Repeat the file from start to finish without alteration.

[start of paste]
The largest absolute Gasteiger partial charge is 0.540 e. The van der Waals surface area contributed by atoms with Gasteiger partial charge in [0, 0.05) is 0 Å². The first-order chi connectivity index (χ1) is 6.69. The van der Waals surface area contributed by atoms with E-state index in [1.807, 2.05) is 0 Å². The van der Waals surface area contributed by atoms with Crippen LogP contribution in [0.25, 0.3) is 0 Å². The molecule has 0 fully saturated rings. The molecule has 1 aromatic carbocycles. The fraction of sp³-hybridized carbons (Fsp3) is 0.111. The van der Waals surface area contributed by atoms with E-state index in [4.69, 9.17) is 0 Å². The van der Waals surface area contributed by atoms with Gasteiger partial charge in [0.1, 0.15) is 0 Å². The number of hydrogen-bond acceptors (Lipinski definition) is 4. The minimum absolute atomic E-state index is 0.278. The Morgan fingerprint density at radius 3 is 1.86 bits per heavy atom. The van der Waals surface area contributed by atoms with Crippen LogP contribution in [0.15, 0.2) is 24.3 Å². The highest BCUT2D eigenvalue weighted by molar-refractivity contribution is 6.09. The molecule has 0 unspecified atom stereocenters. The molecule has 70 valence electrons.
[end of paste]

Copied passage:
The largest absolute Gasteiger partial charge is 0.540 e. The van der Waals surface area contributed by atoms with Gasteiger partial charge in [0, 0.05) is 0 Å². The first-order chi connectivity index (χ1) is 6.69. The van der Waals surface area contributed by atoms with E-state index in [1.807, 2.05) is 0 Å². The van der Waals surface area contributed by atoms with Crippen LogP contribution in [0.25, 0.3) is 0 Å². The molecule has 0 fully saturated rings. The molecule has 1 aromatic carbocycles. The fraction of sp³-hybridized carbons (Fsp3) is 0.111. The van der Waals surface area contributed by atoms with E-state index in [4.69, 9.17) is 0 Å². The van der Waals surface area contributed by atoms with Gasteiger partial charge in [0.1, 0.15) is 0 Å². The number of hydrogen-bond acceptors (Lipinski definition) is 4. The minimum absolute atomic E-state index is 0.278. The Morgan fingerprint density at radius 3 is 1.86 bits per heavy atom. The van der Waals surface area contributed by atoms with Crippen LogP contribution in [0.15, 0.2) is 24.3 Å². The highest BCUT2D eigenvalue weighted by molar-refractivity contribution is 6.09. The molecule has 0 unspecified atom stereocenters. The molecule has 70 valence electrons.